I’ve got a Raspberry Pi running in my garage as part of a security system. It’s been running for so many months that I forgot the password so I was unable to access it via SSH.
Luckily there is was a technique that I could use to reset the password and get it back up and running. You need physical access to the SD card, a separate PC and the ability to connect your Pi to a monitor and keyboard. I used a Windows PC but this should work fine on a Mac or Linux machine.
Step 1 – Grab The SD Card
Power down the Pi and remove the SD card. Insert it into your PC.
Step 2 – Edit cmdline.txt
The boot partition should be visible and contain a file named “cmdline.txt”. Edit this file in a text editor and add the following to the end of the existing text :
If the original content was :
dwc_otg.lpm_enable=0 console=ttyAMA0,115200 kgdboc=ttyAMA0,115200 console=tty1 root=/dev/mmcblk0p2 rootfstype=ext4 elevator=deadline rootwait
it should now look like :
dwc_otg.lpm_enable=0 console=ttyAMA0,115200 kgdboc=ttyAMA0,115200 console=tty1 root=/dev/mmcblk0p2 rootfstype=ext4 elevator=deadline rootwait init=/bin/sh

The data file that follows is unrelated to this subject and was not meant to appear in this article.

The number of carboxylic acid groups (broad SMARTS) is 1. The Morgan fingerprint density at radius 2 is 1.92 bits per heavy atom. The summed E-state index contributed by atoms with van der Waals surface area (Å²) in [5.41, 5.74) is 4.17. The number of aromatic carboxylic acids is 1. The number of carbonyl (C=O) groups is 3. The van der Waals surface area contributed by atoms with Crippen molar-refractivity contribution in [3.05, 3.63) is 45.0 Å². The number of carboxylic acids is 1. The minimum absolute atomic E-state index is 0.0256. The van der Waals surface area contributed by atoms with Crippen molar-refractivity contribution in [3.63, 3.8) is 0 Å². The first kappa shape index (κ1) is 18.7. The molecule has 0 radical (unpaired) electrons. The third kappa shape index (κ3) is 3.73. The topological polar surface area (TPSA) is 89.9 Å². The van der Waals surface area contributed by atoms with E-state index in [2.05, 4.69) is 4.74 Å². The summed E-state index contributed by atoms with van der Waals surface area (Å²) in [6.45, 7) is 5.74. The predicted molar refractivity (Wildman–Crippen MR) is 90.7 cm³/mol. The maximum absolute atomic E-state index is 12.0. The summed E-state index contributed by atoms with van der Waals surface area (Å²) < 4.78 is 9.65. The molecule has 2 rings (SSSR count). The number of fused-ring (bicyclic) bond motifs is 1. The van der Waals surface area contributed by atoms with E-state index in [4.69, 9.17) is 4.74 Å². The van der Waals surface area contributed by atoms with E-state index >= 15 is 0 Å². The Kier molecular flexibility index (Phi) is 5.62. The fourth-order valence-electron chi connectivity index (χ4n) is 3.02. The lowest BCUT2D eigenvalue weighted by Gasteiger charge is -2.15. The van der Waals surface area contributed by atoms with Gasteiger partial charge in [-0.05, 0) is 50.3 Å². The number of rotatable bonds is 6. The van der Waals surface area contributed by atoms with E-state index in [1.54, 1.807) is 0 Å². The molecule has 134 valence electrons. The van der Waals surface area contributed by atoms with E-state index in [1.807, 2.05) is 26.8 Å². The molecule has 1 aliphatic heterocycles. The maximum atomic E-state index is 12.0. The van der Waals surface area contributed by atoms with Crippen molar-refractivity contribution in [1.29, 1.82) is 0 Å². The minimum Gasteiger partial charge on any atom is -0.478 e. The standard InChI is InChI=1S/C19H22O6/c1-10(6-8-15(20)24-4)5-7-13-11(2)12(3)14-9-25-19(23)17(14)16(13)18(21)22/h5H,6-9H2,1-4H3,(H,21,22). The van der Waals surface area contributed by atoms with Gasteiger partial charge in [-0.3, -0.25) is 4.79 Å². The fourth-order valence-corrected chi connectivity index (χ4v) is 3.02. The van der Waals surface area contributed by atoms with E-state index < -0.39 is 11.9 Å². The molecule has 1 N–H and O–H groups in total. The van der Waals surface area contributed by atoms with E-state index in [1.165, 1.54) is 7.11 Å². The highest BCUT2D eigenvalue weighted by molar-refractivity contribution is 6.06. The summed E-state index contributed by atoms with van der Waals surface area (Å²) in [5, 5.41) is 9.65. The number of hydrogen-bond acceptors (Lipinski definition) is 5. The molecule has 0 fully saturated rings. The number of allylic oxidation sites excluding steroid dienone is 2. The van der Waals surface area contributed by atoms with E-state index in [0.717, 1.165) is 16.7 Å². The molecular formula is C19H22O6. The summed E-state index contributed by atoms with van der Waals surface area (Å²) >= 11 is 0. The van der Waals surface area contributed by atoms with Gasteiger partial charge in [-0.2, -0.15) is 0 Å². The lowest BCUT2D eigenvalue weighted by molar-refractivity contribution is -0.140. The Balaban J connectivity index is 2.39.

Make sure it is all one line! Save the text file and eject the SD card from the PC.
Step 3 – Reset the Password
Insert the card into a Pi that is connected to a monitor and keyboard. Power up the Pi. There may be a delay but you should be presented with a flashing cursor.
At the prompt type the following command :
mount -rw -o remount /
You will then be prompted for a new password. Enter it carefully and press the [Return] key. It will now ask you to retype the password.
The password has been changed.
Now type the following commands :
sync exec /sbin/init
The Pi will continue to boot and return you to the normal command line prompt.
Shutdown the Pi and power it off.
Step 4 – Edit cmdline.txt
Using the PC edit the “cmdline.txt” file again and remove the “init=/bin/sh” text you added in Step 2.
You can now return the SD card to your Pi, reboot and use the new password.